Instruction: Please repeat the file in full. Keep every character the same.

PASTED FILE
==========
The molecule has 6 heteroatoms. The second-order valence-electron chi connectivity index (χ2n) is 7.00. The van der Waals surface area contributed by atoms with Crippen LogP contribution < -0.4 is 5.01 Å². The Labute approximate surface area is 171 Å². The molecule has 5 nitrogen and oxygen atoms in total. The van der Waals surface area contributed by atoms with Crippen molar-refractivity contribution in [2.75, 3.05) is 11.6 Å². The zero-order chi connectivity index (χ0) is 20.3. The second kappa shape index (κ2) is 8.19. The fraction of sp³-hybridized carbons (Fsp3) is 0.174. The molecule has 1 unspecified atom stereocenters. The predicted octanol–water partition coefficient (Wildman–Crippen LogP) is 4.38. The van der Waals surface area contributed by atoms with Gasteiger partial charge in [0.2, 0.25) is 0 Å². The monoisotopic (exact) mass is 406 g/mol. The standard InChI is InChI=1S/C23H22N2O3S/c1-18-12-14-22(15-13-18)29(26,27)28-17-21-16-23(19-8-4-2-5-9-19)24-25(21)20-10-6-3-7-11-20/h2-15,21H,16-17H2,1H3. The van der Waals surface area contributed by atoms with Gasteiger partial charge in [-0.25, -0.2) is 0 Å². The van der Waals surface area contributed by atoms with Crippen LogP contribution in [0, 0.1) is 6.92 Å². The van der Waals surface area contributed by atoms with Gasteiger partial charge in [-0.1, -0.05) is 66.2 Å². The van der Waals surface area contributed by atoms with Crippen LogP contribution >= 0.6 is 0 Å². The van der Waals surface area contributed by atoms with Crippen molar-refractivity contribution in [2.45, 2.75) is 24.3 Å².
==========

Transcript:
The molecule has 6 heteroatoms. The second-order valence-electron chi connectivity index (χ2n) is 7.00. The van der Waals surface area contributed by atoms with Crippen LogP contribution < -0.4 is 5.01 Å². The Labute approximate surface area is 171 Å². The molecule has 5 nitrogen and oxygen atoms in total. The van der Waals surface area contributed by atoms with Crippen molar-refractivity contribution in [2.75, 3.05) is 11.6 Å². The zero-order chi connectivity index (χ0) is 20.3. The second kappa shape index (κ2) is 8.19. The fraction of sp³-hybridized carbons (Fsp3) is 0.174. The molecule has 1 unspecified atom stereocenters. The predicted octanol–water partition coefficient (Wildman–Crippen LogP) is 4.38. The van der Waals surface area contributed by atoms with Gasteiger partial charge in [0.2, 0.25) is 0 Å². The monoisotopic (exact) mass is 406 g/mol. The standard InChI is InChI=1S/C23H22N2O3S/c1-18-12-14-22(15-13-18)29(26,27)28-17-21-16-23(19-8-4-2-5-9-19)24-25(21)20-10-6-3-7-11-20/h2-15,21H,16-17H2,1H3. The van der Waals surface area contributed by atoms with Gasteiger partial charge in [-0.25, -0.2) is 0 Å². The van der Waals surface area contributed by atoms with Crippen LogP contribution in [0, 0.1) is 6.92 Å². The van der Waals surface area contributed by atoms with Gasteiger partial charge in [-0.1, -0.05) is 66.2 Å². The van der Waals surface area contributed by atoms with Crippen LogP contribution >= 0.6 is 0 Å². The van der Waals surface area contributed by atoms with Crippen molar-refractivity contribution in [2.45, 2.75) is 24.3 Å².